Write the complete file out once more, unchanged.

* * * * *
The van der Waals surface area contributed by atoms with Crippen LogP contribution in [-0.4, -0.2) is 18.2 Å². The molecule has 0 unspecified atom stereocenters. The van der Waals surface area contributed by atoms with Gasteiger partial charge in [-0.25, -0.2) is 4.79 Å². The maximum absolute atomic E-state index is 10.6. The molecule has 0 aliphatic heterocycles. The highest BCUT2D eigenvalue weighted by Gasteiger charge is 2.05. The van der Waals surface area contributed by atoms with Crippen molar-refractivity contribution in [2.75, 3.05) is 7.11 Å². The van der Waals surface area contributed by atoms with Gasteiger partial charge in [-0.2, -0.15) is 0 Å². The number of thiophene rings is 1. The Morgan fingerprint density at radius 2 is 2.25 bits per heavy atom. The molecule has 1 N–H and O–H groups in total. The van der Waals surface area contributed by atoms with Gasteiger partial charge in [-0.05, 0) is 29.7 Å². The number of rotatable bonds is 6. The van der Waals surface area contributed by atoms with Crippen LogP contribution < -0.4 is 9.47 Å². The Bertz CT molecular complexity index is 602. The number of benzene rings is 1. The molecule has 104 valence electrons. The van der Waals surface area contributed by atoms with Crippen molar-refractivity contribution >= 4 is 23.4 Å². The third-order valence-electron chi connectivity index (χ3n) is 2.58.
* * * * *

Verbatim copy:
The van der Waals surface area contributed by atoms with Crippen LogP contribution in [-0.4, -0.2) is 18.2 Å². The molecule has 0 unspecified atom stereocenters. The van der Waals surface area contributed by atoms with Gasteiger partial charge in [-0.25, -0.2) is 4.79 Å². The maximum absolute atomic E-state index is 10.6. The molecule has 0 aliphatic heterocycles. The highest BCUT2D eigenvalue weighted by Gasteiger charge is 2.05. The van der Waals surface area contributed by atoms with Crippen molar-refractivity contribution in [2.75, 3.05) is 7.11 Å². The van der Waals surface area contributed by atoms with Gasteiger partial charge in [-0.2, -0.15) is 0 Å². The number of thiophene rings is 1. The Morgan fingerprint density at radius 2 is 2.25 bits per heavy atom. The molecule has 1 N–H and O–H groups in total. The van der Waals surface area contributed by atoms with Gasteiger partial charge in [-0.05, 0) is 29.7 Å². The number of rotatable bonds is 6. The van der Waals surface area contributed by atoms with Crippen LogP contribution < -0.4 is 9.47 Å². The Bertz CT molecular complexity index is 602. The number of benzene rings is 1. The molecule has 104 valence electrons. The van der Waals surface area contributed by atoms with Crippen molar-refractivity contribution >= 4 is 23.4 Å². The third-order valence-electron chi connectivity index (χ3n) is 2.58.